DoD’s NSCSAR cyber program revs up

The Department of Defense (DoD) is undertaking a continuing review of the operational systems that ensure cybersecurity is spearheaded by the offices charged with maintaining information superiority.

The on-going effort is formally known as the Non-secure Internet Protocol Router Network (NIPRNET) and Secret Internet Protocol Router Network (SIPRNET) Cybersecurity Architecture Review. To make the name easier to swallow, insiders are using the acronym NSCSAR (and pronounce it like the auto racing association).

The Defense Information Systems Agency (DISA), the National Security Agency (NSA), and the Department of Defense chief information officer (DoD CIO) are running the review.  It compares the current set of cybersecurity capabilities against known tactics and techniques used by adversaries.

“NSCSAR is our framework for reasoning about cybersecurity from end point to the internet,” said Pete Dinsmore, DISA’s risk technology executive, on the Federal Drive with Tom Temin.


NIPRNET is the unclassified IP data service for internet connectivity and information transfer that supports applications such as e-mail, web services, and file transfer. SIPRNET provides centralized and protected connectivity to the federal intelligence community for collaborative planning and numerous other classified applications.

In essence, the process will help DoD determine which cybersecurity tools and techniques are needed, how much is enough, and where risks can be taken.

“At the end of the day the budgets available for cybersecurity capabilities are either stagnant or decreasing. And we need to figure out how to best use our dollars,” Dinsmore said.

And while NIPRNET and SIPRNET are “air-gapped”—not connected directly to the internet or to any other computers that are connected to the internet—hackers and foreign governments work to bypass such protections.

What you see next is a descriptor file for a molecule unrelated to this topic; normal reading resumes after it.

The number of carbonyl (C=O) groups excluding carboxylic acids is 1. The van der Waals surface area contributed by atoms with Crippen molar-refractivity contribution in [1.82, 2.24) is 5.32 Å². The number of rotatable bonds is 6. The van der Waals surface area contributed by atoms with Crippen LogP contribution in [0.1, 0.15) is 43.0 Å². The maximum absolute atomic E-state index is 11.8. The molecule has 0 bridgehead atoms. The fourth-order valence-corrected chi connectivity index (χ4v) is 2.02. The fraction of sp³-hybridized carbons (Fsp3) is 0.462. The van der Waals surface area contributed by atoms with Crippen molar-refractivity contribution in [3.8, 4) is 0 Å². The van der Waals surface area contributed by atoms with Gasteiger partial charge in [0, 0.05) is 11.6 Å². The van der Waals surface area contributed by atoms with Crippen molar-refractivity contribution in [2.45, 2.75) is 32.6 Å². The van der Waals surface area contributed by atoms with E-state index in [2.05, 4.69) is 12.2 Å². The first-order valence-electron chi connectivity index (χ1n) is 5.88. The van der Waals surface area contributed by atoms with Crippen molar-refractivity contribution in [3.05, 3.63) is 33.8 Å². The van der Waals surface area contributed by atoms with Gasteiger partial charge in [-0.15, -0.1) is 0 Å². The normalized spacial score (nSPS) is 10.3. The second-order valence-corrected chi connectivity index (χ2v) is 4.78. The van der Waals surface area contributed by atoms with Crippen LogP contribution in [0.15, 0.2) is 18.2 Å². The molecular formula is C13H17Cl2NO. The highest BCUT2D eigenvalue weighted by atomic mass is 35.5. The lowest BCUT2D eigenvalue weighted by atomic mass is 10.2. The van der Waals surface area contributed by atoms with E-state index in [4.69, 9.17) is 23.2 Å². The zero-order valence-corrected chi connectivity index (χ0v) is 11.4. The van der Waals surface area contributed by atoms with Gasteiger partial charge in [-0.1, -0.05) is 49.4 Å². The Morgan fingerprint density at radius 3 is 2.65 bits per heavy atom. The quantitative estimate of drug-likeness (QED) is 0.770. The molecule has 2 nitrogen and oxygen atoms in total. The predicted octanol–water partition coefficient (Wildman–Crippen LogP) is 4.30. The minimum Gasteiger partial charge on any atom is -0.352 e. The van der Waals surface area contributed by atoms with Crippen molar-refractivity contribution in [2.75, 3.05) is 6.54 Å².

Both security networks date back to the 1990s, and have gone through numerous reviews.  NSCSAR, according to Dinsmore, is the next step in that process.

Normally, such “upgrades” in security systems are made after much analysis and debate.  But Dinsmore said NSCSAR has taken a cue from agile software development in implementing a so-called “spin” concept. A new spin cycle begins four times a year. With each new spin, NSCSAR is reassessing the environment to determine what facets need to be changed.

“Every 90 days were taking a new look; adding capabilities, adding questions, adding ability for analysis, and adding new threats. This allows us to be reactive, rather than saying ‘We’ll be back to you in a year with a new report’,” Dinsmore said. “NSCSAR is an enduring process because the threats continue to change, because the investments we might possibly make continue to change as industry brings us new ideas, and because our adversary’s focus continues to change. So as we continue to learn of new threats and cyber capabilities, we need to continue to do this holistic analysis to see how we want to change our investment profile,” he added.

NSCSAR completed its first spin cycle in April. DoD planned to complete the second by June 30.

“We’re asking ‘What’s the next best change to make?’, given the adversary’s perspective,” said Dinsmore.

That includes determining possible weaknesses in the networks.  And Dinsmore added the term “adversary” extends beyond a potential enemy state.

“We use the term in a very broad sense,” said Dinsmore.  The process not only includes outside threats or a domestic person trying to penetrate the networks.

“We also worry about insider threats,” he said, “and we have insider threats on both NIPRNET and, unfortunately, SIPRNET.”

Dinsmore said the analysis does not involve testing network security for vulnerabilities. Rather, he said, the process uses information collected from public sources, as well internally-sourced data about attempts to breach the networks.  The information is analyzed with support from U.S. Cyber Command, the Defense Cyber Crime Center (DC3), as well as some contractors.

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